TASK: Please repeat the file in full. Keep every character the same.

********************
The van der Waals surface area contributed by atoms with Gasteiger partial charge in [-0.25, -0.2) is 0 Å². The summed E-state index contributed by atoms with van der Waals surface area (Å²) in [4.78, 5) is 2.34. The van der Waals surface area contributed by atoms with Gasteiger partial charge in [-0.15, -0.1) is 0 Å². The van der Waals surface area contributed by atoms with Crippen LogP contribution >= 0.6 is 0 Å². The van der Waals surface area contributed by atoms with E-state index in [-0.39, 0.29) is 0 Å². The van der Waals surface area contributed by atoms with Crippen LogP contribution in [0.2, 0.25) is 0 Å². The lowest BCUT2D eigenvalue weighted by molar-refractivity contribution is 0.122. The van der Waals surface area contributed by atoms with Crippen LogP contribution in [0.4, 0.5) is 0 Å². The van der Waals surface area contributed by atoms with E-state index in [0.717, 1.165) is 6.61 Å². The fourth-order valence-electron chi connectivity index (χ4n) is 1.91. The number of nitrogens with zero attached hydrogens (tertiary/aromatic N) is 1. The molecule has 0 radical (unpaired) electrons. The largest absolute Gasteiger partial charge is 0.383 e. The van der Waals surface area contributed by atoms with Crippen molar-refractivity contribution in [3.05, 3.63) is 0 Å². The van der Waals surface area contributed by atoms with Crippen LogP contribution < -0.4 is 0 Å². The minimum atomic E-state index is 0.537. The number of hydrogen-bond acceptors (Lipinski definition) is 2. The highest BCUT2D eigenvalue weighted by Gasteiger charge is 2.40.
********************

The van der Waals surface area contributed by atoms with Gasteiger partial charge in [-0.25, -0.2) is 0 Å². The summed E-state index contributed by atoms with van der Waals surface area (Å²) in [4.78, 5) is 2.34. The van der Waals surface area contributed by atoms with Gasteiger partial charge in [-0.15, -0.1) is 0 Å². The van der Waals surface area contributed by atoms with Crippen LogP contribution >= 0.6 is 0 Å². The van der Waals surface area contributed by atoms with E-state index in [-0.39, 0.29) is 0 Å². The van der Waals surface area contributed by atoms with Crippen LogP contribution in [0.2, 0.25) is 0 Å². The lowest BCUT2D eigenvalue weighted by molar-refractivity contribution is 0.122. The van der Waals surface area contributed by atoms with Crippen LogP contribution in [0.4, 0.5) is 0 Å². The van der Waals surface area contributed by atoms with E-state index in [0.717, 1.165) is 6.61 Å². The fourth-order valence-electron chi connectivity index (χ4n) is 1.91. The number of nitrogens with zero attached hydrogens (tertiary/aromatic N) is 1. The molecule has 0 radical (unpaired) electrons. The largest absolute Gasteiger partial charge is 0.383 e. The van der Waals surface area contributed by atoms with Crippen molar-refractivity contribution in [3.05, 3.63) is 0 Å². The van der Waals surface area contributed by atoms with Crippen LogP contribution < -0.4 is 0 Å². The minimum atomic E-state index is 0.537. The number of hydrogen-bond acceptors (Lipinski definition) is 2. The highest BCUT2D eigenvalue weighted by Gasteiger charge is 2.40.